Everything you need to know about eczema
Stress can trigger a flare up, but eczema often waxes and wanes for no apparent reason
According to the Irish Skincare Foundation, eczema affects one in five children in Ireland and about one in 12 adults
Winter can be grim: coughs, cold, flu and the general sense of malaise brought on by dark nights, too much food and not enough exercise. To add to the misery, as the temperature plunges and the heating goes on, normally reliable and trouble-free skin can start to itch, flake and drive a person to distraction. Welcome to the onset of winter eczema.
Why is it worse in winter?
“A combination of cold weather, warm indoor environments, hot baths and woolly clothes can all aggravate eczema. Heat is a common trigger, stimulating the itch/scratch cycle,” says Holly Shaw, nurse adviser at Allergy UK. She adds that sources such as central heating and fan heaters can be a problem and suggests turning car heating vents away from your face and keeping central heating in the home at a steady, comfortable temperature. Wearing cotton clothes helps to keep a layer of moist air next to the skin, which stops it drying out and helps break the cycle of itching and scratching, says dermatologist Dr Howard Stevens. Eczema is a complex condition, though; an inherited tendency, mild dysfunction of the skin barrier and immune system and exposure to environmental factors such as pets, house dust mites and pollen may all play a role.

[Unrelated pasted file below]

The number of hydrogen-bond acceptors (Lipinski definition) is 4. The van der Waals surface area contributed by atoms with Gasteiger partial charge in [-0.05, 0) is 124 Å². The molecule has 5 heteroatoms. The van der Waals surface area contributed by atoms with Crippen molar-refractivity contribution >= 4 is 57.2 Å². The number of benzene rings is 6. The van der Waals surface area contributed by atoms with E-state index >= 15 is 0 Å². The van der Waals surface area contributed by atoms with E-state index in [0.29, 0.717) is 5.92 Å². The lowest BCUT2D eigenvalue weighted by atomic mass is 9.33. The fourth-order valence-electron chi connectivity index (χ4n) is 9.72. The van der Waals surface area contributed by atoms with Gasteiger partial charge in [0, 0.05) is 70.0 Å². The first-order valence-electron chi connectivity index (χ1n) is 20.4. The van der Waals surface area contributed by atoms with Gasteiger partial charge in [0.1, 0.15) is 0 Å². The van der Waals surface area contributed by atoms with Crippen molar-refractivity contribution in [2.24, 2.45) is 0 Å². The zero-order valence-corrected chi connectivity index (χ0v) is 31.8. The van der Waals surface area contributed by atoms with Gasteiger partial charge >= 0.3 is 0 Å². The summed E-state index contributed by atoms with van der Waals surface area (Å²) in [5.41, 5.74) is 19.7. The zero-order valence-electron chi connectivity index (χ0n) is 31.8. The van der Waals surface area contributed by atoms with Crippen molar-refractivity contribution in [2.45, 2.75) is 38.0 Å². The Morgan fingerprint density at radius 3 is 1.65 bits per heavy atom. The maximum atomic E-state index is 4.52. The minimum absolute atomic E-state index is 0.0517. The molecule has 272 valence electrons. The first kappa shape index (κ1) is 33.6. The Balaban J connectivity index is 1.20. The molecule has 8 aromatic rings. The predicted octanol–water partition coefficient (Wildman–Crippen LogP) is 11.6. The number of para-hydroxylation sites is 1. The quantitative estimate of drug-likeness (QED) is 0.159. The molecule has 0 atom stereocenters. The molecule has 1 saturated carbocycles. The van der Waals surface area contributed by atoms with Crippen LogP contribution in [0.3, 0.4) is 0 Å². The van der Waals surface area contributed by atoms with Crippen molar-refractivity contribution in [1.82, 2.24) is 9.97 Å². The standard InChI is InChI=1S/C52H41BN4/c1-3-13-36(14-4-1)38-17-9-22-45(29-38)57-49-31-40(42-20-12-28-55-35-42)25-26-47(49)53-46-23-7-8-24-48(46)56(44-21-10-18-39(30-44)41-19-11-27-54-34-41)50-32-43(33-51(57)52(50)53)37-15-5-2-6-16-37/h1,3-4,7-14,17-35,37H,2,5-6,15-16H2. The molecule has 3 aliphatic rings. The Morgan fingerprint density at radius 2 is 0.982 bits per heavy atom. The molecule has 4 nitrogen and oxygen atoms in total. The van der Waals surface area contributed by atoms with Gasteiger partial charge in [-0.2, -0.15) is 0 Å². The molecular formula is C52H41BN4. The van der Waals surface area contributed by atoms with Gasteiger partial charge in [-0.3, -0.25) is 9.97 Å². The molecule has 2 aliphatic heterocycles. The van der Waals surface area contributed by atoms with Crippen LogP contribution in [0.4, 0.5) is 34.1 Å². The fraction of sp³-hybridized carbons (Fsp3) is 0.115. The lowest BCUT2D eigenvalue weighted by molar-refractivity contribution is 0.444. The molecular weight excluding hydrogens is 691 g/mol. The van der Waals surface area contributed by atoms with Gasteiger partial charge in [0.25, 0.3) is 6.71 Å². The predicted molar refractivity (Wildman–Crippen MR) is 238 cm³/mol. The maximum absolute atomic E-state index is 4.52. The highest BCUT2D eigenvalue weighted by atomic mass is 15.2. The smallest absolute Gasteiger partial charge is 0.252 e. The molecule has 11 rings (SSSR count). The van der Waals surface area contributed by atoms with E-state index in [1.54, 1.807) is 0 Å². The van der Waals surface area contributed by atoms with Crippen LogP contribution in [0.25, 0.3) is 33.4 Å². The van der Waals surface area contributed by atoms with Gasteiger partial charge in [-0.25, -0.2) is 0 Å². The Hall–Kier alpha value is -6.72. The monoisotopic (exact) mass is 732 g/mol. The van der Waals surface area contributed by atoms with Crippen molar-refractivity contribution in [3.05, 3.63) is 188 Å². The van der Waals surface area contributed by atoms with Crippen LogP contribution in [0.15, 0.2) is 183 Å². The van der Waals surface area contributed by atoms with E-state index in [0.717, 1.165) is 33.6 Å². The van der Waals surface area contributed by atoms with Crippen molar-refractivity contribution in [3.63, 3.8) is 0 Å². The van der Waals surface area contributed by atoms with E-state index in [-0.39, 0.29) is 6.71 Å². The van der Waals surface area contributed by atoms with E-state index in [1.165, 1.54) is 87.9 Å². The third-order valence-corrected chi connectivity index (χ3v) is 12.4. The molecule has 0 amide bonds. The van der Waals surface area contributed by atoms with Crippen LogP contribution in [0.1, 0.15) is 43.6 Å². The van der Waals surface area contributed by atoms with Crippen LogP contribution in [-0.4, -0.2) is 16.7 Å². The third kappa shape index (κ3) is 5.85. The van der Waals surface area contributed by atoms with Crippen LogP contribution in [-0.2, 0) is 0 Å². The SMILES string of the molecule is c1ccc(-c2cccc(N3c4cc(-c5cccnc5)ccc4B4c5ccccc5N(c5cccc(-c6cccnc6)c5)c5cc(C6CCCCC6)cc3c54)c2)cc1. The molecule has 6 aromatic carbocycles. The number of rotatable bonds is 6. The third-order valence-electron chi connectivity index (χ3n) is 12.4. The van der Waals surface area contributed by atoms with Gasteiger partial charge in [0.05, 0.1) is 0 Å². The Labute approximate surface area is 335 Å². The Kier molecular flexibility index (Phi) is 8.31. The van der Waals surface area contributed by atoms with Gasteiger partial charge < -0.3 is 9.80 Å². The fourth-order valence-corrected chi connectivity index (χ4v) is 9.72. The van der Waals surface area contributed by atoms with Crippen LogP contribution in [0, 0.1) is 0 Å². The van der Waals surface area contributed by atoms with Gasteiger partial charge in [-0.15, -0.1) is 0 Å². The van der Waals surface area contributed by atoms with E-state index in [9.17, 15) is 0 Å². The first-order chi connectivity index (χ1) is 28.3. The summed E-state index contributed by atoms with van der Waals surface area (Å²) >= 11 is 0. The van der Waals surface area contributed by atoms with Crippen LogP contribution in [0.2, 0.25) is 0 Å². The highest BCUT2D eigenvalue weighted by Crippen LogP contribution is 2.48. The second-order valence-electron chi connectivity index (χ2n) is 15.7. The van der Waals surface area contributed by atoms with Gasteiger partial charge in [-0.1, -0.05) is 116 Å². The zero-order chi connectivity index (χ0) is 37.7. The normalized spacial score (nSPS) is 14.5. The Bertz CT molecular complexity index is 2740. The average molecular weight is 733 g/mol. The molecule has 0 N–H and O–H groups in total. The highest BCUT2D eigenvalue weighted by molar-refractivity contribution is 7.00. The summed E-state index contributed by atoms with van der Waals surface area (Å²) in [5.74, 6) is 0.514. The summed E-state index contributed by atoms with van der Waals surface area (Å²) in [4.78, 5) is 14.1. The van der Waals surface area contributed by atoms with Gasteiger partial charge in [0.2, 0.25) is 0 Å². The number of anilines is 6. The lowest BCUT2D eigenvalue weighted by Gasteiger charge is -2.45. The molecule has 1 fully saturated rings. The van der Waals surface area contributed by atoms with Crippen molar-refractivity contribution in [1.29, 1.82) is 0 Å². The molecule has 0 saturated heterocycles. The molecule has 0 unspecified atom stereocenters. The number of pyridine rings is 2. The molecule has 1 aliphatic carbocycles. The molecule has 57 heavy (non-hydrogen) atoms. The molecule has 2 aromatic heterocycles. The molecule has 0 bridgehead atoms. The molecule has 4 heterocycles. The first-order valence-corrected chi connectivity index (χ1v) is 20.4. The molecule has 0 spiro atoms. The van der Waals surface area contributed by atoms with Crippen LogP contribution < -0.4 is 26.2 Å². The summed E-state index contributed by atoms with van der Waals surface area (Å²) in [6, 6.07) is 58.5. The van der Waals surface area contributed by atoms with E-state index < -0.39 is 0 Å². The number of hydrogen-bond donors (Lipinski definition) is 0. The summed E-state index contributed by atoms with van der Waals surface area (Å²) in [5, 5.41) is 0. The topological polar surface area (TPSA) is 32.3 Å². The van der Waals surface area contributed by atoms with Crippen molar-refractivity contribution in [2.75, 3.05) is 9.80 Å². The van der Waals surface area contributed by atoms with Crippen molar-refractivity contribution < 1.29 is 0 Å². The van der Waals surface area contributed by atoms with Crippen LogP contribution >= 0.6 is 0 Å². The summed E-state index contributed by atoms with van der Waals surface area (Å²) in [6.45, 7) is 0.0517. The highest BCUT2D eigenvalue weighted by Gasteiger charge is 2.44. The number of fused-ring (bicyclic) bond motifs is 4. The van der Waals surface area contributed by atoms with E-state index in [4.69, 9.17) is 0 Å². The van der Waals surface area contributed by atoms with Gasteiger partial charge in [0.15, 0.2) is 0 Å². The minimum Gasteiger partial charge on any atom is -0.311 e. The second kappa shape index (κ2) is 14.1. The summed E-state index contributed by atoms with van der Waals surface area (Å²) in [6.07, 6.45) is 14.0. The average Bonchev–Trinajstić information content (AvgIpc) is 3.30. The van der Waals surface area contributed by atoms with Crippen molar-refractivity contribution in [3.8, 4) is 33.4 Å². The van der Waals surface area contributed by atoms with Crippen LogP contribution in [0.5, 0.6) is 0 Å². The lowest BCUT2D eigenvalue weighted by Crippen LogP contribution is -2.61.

What is the difference between eczema and dermatitis?
None. Eczema and dermatitis are two names for the same thing. Eczema comes from the Greek word “to boil”, which seems appropriate for the red, dry, itchy skin it describes. Repeated scratching can make the skin thick and infection can cause weeping and blistering. The two main causes of eczema are an overactive immune system (atopy) that also causes hay-fever, allergies and asthma, or contact with chemicals.
Why are my hands red raw since I started my new job in a hospital?
It could be the hand sanitiser. Contact dermatitis causes red, cracked, itchy and sore skin in places where irritant chemicals, or ones you are allergic to, touch the skin. A patch of eczema around the belly button, earlobes or around a new piercing is often due to an allergy to nickel, which is found in buttons, jean studs and cheap jewellery. Hand sanitisers, excessive hand washing and chemicals used by hairdressers, painters and gardeners can all be irritants and cause eczema, primarily on the backs of hands. Stevens says: “Applying moisturisers immediately after washing hands replaces the natural oils in the outer layer of the skin that are removed by soaps and detergents.” Allergic reactions tend to affect the back of the hands where skin is thinner and more sensitive and irritant eczema affects the spaces between fingers and under rings. Hand eczema often affects the nails too which look rough, ragged and cracked. People who develop contact eczema at work may find it so hard to avoid the chemicals responsible that they eventually have to give up their jobs.